The principal task in grasping involves the interaction between the object and the hand. Let’s consider a fixed object with known coordinates and a finger of the robot hand. The task of grasping can be divided into two distinct problems. First task is to command the hand to reach the object location. Contact force is generated when the hand hits the object, which needs to be dealt with. The contact force needs to be bounded to prevent any slippage or damage of the object [4, 5, 6].

2. CAD Model of Simplified Humanoid Robot Hand

After kinematic analysis the 3D model of simplified (three-fingered) humanoid hand can be created. For this task the software Autodesk Inventor was used. In the CAD model we did not assume actuators. The CAD model (Figure 3) serves us only for better imagination and for observation of possible motions and operations with hand [7, 8].

It is possible to import the model from Autodesk Inventor to Matlab Simmechanics to further analysis. We used the tool smlink_linkinv. After successful import we gained also Simulink model of the model of the hand.

In the Matlab Simulink model we can see parts of the simulated robotic hand after import from Autodesk Inventor (Figure 1). The model had to be edited to add the required functionality.

Figure 1. Imported CAD model of humanoid robot hand in Matlab Mechanics Explorer

3. Object Recognition and Pose Estimation

3.1. Brief Introduction to Deep Neural Networks and Deep Learning

In machine learning, a deep belief network (DBN) is a generative graphical model, or alternatively a type of deep neural network, composed of multiple layers of latent variables ("hidden units"), with connections between the layers but not between units within each layer [9, 10]. Deep learning is a set of algorithms in machine learning that attempt to model high-level abstractions in data by using model architectures composed of multiple non-linear transformations [11]. Various deep learning architectures such as deep neural networks, convolutional deep neural networks, and deep belief networks have been applied to fields like computer vision, automatic speech recognition, natural language processing, and music/audio signal recognition where they have been shown to produce state-of-the-art results on various tasks [12].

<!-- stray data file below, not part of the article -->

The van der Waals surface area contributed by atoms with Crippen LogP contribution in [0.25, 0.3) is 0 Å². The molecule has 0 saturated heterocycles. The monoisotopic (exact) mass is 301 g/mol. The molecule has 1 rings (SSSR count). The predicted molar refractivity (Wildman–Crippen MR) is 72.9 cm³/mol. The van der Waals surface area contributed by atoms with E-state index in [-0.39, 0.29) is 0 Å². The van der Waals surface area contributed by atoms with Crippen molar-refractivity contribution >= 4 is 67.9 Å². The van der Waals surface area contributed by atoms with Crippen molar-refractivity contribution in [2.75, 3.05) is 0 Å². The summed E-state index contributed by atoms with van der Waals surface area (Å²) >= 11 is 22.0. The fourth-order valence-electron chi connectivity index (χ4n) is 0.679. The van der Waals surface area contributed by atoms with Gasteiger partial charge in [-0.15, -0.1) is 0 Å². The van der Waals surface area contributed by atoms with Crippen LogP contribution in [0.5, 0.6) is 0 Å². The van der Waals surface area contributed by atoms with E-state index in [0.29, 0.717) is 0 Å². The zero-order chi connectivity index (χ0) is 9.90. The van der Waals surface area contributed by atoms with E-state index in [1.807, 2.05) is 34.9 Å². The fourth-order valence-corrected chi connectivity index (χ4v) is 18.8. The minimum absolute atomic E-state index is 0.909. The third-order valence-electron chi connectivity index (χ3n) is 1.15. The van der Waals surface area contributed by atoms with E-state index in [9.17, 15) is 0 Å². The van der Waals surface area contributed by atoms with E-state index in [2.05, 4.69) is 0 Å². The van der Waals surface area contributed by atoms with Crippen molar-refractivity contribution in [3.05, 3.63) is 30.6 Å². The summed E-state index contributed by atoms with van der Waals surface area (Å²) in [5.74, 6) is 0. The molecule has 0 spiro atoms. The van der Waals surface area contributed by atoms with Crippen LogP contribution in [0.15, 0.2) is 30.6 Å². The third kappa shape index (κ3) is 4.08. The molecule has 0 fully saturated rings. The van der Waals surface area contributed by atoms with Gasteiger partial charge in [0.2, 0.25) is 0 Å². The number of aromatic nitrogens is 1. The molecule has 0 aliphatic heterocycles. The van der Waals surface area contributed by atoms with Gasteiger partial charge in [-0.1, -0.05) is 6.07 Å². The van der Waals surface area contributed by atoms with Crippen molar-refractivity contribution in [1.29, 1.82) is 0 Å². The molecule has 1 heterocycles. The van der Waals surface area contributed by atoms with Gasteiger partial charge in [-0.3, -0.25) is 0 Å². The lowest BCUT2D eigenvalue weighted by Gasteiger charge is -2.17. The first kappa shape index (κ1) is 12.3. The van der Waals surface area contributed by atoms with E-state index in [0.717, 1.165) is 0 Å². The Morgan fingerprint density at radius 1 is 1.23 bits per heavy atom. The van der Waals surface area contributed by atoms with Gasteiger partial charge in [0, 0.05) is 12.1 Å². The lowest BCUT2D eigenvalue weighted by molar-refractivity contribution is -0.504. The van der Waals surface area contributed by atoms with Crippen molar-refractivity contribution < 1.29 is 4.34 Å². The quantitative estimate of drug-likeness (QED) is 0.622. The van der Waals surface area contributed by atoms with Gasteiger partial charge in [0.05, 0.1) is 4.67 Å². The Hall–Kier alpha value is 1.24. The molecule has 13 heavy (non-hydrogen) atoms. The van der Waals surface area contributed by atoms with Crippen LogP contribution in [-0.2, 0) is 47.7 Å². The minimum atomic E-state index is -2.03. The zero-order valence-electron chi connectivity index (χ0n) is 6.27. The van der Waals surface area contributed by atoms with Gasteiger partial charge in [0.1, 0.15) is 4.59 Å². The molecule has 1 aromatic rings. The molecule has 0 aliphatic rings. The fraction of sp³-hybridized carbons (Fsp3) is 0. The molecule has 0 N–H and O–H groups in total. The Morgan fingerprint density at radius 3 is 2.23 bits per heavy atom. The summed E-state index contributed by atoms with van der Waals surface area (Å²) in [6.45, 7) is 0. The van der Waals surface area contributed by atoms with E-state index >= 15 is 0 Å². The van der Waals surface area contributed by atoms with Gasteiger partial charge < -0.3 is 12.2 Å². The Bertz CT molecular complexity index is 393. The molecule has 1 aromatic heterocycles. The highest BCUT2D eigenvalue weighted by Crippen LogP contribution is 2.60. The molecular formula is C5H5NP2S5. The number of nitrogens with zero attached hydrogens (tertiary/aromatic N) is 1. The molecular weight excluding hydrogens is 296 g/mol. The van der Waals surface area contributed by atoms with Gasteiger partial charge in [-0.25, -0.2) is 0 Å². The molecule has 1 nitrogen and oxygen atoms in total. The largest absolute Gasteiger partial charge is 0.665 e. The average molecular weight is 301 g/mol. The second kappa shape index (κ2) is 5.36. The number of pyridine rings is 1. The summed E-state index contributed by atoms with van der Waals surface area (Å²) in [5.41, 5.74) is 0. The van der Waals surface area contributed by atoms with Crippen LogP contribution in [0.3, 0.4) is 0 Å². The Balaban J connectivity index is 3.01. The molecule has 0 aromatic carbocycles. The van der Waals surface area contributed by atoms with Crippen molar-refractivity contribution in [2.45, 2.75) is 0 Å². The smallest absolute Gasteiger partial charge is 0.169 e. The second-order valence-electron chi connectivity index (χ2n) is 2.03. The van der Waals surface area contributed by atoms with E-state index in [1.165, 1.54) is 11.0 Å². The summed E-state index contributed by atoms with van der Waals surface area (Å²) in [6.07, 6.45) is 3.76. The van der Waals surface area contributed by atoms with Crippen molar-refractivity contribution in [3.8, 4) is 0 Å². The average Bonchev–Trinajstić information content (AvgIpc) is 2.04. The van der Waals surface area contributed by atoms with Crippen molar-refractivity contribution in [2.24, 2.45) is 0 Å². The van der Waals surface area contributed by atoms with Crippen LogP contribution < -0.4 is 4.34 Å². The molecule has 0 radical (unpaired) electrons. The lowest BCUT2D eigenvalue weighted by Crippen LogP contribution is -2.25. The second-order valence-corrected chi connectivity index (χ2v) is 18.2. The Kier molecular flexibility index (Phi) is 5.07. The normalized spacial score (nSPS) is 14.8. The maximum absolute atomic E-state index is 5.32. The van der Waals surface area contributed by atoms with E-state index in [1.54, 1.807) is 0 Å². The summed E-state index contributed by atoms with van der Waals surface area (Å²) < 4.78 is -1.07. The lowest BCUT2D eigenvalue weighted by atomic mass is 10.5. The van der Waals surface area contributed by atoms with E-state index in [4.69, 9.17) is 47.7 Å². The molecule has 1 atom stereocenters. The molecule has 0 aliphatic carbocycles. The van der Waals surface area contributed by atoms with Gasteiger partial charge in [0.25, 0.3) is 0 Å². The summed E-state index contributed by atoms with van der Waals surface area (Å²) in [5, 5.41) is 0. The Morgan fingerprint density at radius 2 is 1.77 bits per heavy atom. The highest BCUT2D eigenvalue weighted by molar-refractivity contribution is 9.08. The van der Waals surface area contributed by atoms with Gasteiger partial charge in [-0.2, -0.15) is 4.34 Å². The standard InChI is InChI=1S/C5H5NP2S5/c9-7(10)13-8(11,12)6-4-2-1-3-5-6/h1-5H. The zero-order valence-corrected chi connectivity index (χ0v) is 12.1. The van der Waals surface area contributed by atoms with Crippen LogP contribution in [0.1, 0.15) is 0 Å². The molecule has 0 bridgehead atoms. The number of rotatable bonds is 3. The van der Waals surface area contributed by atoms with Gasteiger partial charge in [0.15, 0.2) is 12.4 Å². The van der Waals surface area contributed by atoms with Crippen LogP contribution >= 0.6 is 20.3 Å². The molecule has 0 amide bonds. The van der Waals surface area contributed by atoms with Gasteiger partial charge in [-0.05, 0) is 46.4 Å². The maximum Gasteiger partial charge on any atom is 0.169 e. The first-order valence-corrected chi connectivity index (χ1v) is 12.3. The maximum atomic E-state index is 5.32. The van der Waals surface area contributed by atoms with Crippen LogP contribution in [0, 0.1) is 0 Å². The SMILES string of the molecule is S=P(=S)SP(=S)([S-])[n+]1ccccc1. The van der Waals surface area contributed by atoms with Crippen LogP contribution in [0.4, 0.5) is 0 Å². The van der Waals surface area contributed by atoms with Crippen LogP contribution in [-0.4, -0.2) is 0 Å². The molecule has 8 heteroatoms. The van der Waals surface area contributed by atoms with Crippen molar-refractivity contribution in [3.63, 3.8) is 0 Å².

3.2. Convolutional Neural Networks (CNN)

A CNN is composed of one or more convolutional layers with fully connected layers (matching those in typical artificial neural networks) on top. It also uses tied weights and pooling layers. This architecture allows CNNs to take advantage of the 2D structure of input data. In comparison with other deep architectures, convolutional neural networks are starting to show superior results in both image and speech applications. They can also be trained with standard back propagation. CNNs are easier to train than other regular, deep, feed-forward neural networks and have many fewer parameters to estimate, making them a highly attractive architecture to use.